Postage stamps of postboxes, from Japan and France. ¥70 is just right for international postcards.
Meta + Diplomacy.I bought them all including the example ones.
Also some classic Japanese kimono ukiyo-e designs (possibly noticed in earlier dispatch) for the stash at home.
Grateful that the kind lady at the little local (Shinogoze) post office indulges me covering the box with $30 worth of hand-picked stamps ++ added some inky stamps on standby special for New Year’s cards.
In this case, she hand-cancelled and covered the stamps with extra tape as the package was a little bit non-adhesive.
As for shipping packages, due to lack of planes and congested shipping channels, getting stuff to Canada tough. Small packets only, 2kg & 90cm WHD max. No parcels, no surface/sea/SAL :( #denied
There are many reasons I love to send postcards and letters: the first of course is to just let people know I am thinking about them, followed closely by the meditative enjoyment of assembling paper, image and decoration just exactly right, but also enjoy seeing my creations reflected back across in another medium, weeks – or sometimes months – after I drop it in the box.
In this case, the recipient is a photographer who primarily shoots humming and other birds (and who’s lovely cards are elsewhere in this archive) and also takes wonderful close-up snaps of the details of my artifacts, in this case noticing the stamps – both ornamental and philadelphic – and the fuchsia ink scrawled with a quill.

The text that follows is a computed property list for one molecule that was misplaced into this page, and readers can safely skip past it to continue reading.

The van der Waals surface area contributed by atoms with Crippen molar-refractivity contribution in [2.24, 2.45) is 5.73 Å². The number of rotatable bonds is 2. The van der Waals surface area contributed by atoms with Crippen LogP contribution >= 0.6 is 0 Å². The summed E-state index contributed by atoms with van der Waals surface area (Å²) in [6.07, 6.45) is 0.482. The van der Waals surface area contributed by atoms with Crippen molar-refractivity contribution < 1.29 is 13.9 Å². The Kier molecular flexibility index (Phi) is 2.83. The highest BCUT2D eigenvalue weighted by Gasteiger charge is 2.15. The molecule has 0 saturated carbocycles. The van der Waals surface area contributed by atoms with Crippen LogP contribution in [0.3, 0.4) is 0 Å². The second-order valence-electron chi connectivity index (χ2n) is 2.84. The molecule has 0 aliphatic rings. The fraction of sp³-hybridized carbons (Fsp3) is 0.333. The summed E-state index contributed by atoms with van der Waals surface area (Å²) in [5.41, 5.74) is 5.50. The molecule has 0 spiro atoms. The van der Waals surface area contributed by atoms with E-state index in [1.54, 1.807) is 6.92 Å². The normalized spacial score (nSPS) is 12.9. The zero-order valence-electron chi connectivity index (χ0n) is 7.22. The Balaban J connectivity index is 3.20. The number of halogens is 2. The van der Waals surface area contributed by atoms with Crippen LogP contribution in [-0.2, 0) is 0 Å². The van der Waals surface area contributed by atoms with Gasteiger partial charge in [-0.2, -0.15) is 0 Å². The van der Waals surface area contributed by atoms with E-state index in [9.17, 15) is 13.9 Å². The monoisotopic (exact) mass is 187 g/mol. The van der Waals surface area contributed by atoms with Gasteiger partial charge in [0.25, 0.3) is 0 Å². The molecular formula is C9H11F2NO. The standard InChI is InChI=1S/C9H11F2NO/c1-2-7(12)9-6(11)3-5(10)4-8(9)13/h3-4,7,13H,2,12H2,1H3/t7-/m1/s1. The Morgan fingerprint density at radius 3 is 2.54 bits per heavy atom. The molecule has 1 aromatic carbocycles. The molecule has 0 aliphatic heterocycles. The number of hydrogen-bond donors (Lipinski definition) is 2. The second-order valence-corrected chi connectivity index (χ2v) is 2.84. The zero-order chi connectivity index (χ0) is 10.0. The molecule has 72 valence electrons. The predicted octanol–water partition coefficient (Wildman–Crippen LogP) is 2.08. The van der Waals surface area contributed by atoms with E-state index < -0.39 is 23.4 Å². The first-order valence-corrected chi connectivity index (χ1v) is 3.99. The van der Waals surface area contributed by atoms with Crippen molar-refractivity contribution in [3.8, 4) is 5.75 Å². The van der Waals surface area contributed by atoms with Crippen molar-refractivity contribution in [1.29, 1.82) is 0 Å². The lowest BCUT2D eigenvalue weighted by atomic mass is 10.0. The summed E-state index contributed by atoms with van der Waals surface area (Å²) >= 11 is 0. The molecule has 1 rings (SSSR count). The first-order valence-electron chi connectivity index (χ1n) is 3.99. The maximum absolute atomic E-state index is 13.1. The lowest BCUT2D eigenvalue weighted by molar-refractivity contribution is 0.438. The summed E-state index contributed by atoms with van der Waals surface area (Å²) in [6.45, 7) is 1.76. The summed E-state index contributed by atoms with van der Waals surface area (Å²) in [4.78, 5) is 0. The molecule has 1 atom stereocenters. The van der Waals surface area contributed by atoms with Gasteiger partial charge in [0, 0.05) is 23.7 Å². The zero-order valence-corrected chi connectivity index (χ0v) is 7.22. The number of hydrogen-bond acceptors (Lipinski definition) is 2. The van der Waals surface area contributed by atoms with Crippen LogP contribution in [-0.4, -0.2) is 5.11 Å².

To continue the recursive cycle, I’ve smashed four of her photos together in a little collage to zoom back from Japan to Vancouver once again, with evidence.
Ergo: A collage of close up details from a postcard sent from provincial Japan to West End Vancouver showing a beautiful franked stamp featuring illustration of a lady in kimono, an ink stamp unofficially commemorating Vancouver international airport established 1970, another ink stamp imitating an Immigration stamp from Narita airport and excerpt of a scribble in fuchsia ink possibly saying “happy birthday“ with a bit of another ink stamp probably saying “Postcard“.
Sometimes the letters come back – due to an errant digit or NATA or maybe just want another circumnavigation / so, off they go again! Get in on the rotations.
The very special dispatch loaded with b&w lomography photos from Gandhi Beach & oil pastels of sherbet-colored houses in Kerala India, Jack Kerouac exhibit in Kobe items, collage of fake IDs (or are they?), & snaps from Suez Canal – which (somehow appropriately) required two circumnavigations to reach Montréal due to an errant “8” not “3”.
Question: Does the mail travel west or east from JPN to QC, Can?